Last Friday I managed to nab myself a copy of Naughty Dog’s new game, The Last of Us. Having been dying to play this game for well over a year and half now, I couldn’t wait to get sucked in. Was it worth the wait? Let’s find out.
The Last of Us is a Sony exclusive title for the PlayStation 3. The game follows the story of aging, hardened, apocalypse survivor and smuggler, Joel, and his 14-year old potty-mouthed assignment, Ellie. 20 years after the world descended into chaos at the hands of the Cordyceps virus, Joel and his partner Tess have been tasked to escort the girl to a group known as the ‘Fireflies’, hidden deep within the ruins of Boston. However, when things don’t go according to plan, Joel must step up to the plate and get the girl to the other Fireflies, at all costs.
The journey takes Joel and Ellie across America, which isn’t an over-exaggeration. They start in Boston, MA, and finish up in Salt Lake City, UT. A journey which runs the course over four seasons and what we can assume was very close to a full year on the move. For anyone reading that isn’t familiar with American geography, have no fear. See, I’m British, and I’m hopeless with geography. So I took it upon myself to plot the points on the map as roughly as possible on Google Maps, more for my own curiosity, but it serves as a good image to show the vast trek the two characters go on.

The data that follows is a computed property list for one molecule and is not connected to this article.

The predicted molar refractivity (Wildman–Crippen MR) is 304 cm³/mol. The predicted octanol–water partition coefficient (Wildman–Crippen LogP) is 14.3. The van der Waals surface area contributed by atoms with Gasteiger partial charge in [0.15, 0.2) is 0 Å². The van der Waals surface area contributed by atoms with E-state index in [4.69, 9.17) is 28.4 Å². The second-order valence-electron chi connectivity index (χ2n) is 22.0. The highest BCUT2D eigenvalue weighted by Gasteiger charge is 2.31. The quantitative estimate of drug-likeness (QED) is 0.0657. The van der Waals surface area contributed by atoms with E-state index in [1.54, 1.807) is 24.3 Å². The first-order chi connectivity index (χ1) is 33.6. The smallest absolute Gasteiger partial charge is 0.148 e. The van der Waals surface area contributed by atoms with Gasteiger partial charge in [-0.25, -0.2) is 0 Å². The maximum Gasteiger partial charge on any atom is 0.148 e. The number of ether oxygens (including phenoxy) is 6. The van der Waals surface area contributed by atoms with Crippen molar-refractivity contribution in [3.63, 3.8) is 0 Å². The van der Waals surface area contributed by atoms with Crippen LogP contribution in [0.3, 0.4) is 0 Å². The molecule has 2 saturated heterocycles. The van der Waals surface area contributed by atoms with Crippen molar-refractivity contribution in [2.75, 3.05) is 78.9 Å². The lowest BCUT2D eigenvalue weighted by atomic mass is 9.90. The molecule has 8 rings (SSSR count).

The Last of Us (PS3)
Developer: Naughty Dog
Publisher: Sony Computer Entertainment
Release: June 14, 2013
The first thing that that can be said about this game is it certainly feels like a full year. Don’t take that as a jab at the game, but rather that the flow of time is excellently portrayed. Not even just in the simple things like snow in the winter, sun in the summer, etc, but in the way that Joel and Ellie interact by the change of seasons. Their characters grow fond of one another, bit by bit. This is of course integral to the game itself, or rather the emotional necessities of the game. There are also several points of note from each season about the tone, themes or ideas revolving around the two main characters. Some of which I would like to discuss but they would simply only serve as spoilers, and I’m not going to be THAT guy.